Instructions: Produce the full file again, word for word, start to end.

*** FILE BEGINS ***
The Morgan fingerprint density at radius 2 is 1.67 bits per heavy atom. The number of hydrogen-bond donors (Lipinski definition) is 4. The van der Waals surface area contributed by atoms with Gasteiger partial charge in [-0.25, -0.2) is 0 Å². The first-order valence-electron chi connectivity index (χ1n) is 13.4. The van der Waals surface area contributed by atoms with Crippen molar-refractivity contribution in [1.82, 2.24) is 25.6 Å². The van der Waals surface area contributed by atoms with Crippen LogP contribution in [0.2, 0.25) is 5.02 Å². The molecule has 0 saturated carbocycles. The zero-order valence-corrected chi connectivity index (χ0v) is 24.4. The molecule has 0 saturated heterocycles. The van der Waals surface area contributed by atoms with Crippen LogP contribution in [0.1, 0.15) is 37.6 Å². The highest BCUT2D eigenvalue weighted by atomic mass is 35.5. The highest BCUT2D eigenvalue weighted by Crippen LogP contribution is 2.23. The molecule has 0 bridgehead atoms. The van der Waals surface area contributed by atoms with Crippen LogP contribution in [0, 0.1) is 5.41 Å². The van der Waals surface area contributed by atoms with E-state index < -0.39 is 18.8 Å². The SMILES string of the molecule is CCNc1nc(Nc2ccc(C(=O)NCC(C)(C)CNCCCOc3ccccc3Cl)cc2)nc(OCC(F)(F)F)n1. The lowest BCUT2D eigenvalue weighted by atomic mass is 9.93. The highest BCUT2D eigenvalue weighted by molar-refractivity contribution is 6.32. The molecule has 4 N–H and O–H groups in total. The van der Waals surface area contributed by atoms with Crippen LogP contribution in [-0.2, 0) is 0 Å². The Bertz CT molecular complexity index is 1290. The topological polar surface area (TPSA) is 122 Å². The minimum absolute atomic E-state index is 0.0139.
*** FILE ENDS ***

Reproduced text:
The Morgan fingerprint density at radius 2 is 1.67 bits per heavy atom. The number of hydrogen-bond donors (Lipinski definition) is 4. The van der Waals surface area contributed by atoms with Gasteiger partial charge in [-0.25, -0.2) is 0 Å². The first-order valence-electron chi connectivity index (χ1n) is 13.4. The van der Waals surface area contributed by atoms with Crippen molar-refractivity contribution in [1.82, 2.24) is 25.6 Å². The van der Waals surface area contributed by atoms with Crippen LogP contribution in [0.2, 0.25) is 5.02 Å². The molecule has 0 saturated carbocycles. The zero-order valence-corrected chi connectivity index (χ0v) is 24.4. The molecule has 0 saturated heterocycles. The van der Waals surface area contributed by atoms with Crippen LogP contribution in [0.1, 0.15) is 37.6 Å². The highest BCUT2D eigenvalue weighted by atomic mass is 35.5. The highest BCUT2D eigenvalue weighted by Crippen LogP contribution is 2.23. The molecule has 0 bridgehead atoms. The van der Waals surface area contributed by atoms with Crippen LogP contribution in [0, 0.1) is 5.41 Å². The van der Waals surface area contributed by atoms with E-state index < -0.39 is 18.8 Å². The SMILES string of the molecule is CCNc1nc(Nc2ccc(C(=O)NCC(C)(C)CNCCCOc3ccccc3Cl)cc2)nc(OCC(F)(F)F)n1. The lowest BCUT2D eigenvalue weighted by atomic mass is 9.93. The highest BCUT2D eigenvalue weighted by molar-refractivity contribution is 6.32. The molecule has 4 N–H and O–H groups in total. The van der Waals surface area contributed by atoms with Crippen LogP contribution in [-0.2, 0) is 0 Å². The Bertz CT molecular complexity index is 1290. The topological polar surface area (TPSA) is 122 Å². The minimum absolute atomic E-state index is 0.0139.